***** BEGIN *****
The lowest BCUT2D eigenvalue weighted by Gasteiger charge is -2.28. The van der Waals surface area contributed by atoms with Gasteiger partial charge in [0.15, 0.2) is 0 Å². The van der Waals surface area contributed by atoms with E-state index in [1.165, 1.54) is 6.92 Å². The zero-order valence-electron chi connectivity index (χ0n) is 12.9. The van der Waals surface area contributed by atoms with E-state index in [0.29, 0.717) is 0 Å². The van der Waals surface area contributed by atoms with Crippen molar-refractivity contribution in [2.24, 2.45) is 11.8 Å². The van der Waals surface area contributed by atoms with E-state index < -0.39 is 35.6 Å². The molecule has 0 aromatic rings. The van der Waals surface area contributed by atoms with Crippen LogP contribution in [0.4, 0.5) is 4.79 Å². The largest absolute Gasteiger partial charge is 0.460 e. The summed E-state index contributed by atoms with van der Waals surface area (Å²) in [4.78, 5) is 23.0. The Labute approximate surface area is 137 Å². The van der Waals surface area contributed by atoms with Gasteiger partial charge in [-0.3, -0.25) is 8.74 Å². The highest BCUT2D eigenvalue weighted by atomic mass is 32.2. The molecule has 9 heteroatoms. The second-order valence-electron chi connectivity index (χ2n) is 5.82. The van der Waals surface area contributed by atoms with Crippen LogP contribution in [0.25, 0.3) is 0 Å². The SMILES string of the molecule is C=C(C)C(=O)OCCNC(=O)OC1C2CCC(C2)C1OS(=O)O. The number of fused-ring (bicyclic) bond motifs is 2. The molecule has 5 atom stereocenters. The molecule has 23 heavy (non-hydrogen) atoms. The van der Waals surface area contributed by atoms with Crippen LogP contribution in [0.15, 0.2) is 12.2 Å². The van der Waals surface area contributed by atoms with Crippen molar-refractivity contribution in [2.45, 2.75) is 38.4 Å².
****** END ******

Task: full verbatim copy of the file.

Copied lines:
The lowest BCUT2D eigenvalue weighted by Gasteiger charge is -2.28. The van der Waals surface area contributed by atoms with Gasteiger partial charge in [0.15, 0.2) is 0 Å². The van der Waals surface area contributed by atoms with E-state index in [1.165, 1.54) is 6.92 Å². The zero-order valence-electron chi connectivity index (χ0n) is 12.9. The van der Waals surface area contributed by atoms with E-state index in [0.29, 0.717) is 0 Å². The van der Waals surface area contributed by atoms with Crippen molar-refractivity contribution in [2.24, 2.45) is 11.8 Å². The van der Waals surface area contributed by atoms with E-state index < -0.39 is 35.6 Å². The molecule has 0 aromatic rings. The van der Waals surface area contributed by atoms with Crippen LogP contribution in [0.4, 0.5) is 4.79 Å². The largest absolute Gasteiger partial charge is 0.460 e. The summed E-state index contributed by atoms with van der Waals surface area (Å²) in [4.78, 5) is 23.0. The Labute approximate surface area is 137 Å². The van der Waals surface area contributed by atoms with Gasteiger partial charge in [-0.3, -0.25) is 8.74 Å². The highest BCUT2D eigenvalue weighted by atomic mass is 32.2. The molecule has 9 heteroatoms. The second-order valence-electron chi connectivity index (χ2n) is 5.82. The van der Waals surface area contributed by atoms with Crippen LogP contribution in [0.25, 0.3) is 0 Å². The SMILES string of the molecule is C=C(C)C(=O)OCCNC(=O)OC1C2CCC(C2)C1OS(=O)O. The number of fused-ring (bicyclic) bond motifs is 2. The molecule has 5 atom stereocenters. The molecule has 23 heavy (non-hydrogen) atoms. The van der Waals surface area contributed by atoms with Crippen LogP contribution in [0.15, 0.2) is 12.2 Å². The van der Waals surface area contributed by atoms with Crippen molar-refractivity contribution in [2.45, 2.75) is 38.4 Å².